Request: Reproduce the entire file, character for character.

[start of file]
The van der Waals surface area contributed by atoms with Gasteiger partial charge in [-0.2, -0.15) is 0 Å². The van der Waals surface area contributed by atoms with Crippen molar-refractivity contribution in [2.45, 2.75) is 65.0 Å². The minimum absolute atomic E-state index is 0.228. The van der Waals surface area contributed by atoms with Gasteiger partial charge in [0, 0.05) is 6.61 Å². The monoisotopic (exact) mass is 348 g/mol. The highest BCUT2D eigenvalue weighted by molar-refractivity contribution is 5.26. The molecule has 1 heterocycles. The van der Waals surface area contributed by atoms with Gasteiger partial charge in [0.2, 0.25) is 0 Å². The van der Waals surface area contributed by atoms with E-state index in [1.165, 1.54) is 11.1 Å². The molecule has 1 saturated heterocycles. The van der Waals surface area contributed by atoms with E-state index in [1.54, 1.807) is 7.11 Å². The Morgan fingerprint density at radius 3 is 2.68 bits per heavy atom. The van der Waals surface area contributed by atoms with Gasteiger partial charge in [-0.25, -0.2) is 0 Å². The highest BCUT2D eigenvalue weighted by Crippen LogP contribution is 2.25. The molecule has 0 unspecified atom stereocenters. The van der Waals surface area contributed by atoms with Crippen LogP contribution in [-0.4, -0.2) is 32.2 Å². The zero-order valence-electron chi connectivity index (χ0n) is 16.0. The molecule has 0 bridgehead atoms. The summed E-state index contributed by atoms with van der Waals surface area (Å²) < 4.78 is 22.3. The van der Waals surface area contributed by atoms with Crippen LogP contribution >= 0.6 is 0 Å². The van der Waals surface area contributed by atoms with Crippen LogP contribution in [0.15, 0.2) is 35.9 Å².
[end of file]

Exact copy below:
The van der Waals surface area contributed by atoms with Gasteiger partial charge in [-0.2, -0.15) is 0 Å². The van der Waals surface area contributed by atoms with Crippen molar-refractivity contribution in [2.45, 2.75) is 65.0 Å². The minimum absolute atomic E-state index is 0.228. The van der Waals surface area contributed by atoms with Gasteiger partial charge in [0, 0.05) is 6.61 Å². The monoisotopic (exact) mass is 348 g/mol. The highest BCUT2D eigenvalue weighted by molar-refractivity contribution is 5.26. The molecule has 1 heterocycles. The van der Waals surface area contributed by atoms with Gasteiger partial charge in [0.2, 0.25) is 0 Å². The van der Waals surface area contributed by atoms with E-state index in [1.165, 1.54) is 11.1 Å². The molecule has 1 saturated heterocycles. The van der Waals surface area contributed by atoms with E-state index in [1.54, 1.807) is 7.11 Å². The Morgan fingerprint density at radius 3 is 2.68 bits per heavy atom. The van der Waals surface area contributed by atoms with Gasteiger partial charge in [-0.25, -0.2) is 0 Å². The highest BCUT2D eigenvalue weighted by Crippen LogP contribution is 2.25. The molecule has 0 unspecified atom stereocenters. The van der Waals surface area contributed by atoms with Crippen LogP contribution in [-0.4, -0.2) is 32.2 Å². The zero-order valence-electron chi connectivity index (χ0n) is 16.0. The molecule has 0 bridgehead atoms. The summed E-state index contributed by atoms with van der Waals surface area (Å²) < 4.78 is 22.3. The van der Waals surface area contributed by atoms with Crippen LogP contribution >= 0.6 is 0 Å². The van der Waals surface area contributed by atoms with Crippen LogP contribution in [0.15, 0.2) is 35.9 Å².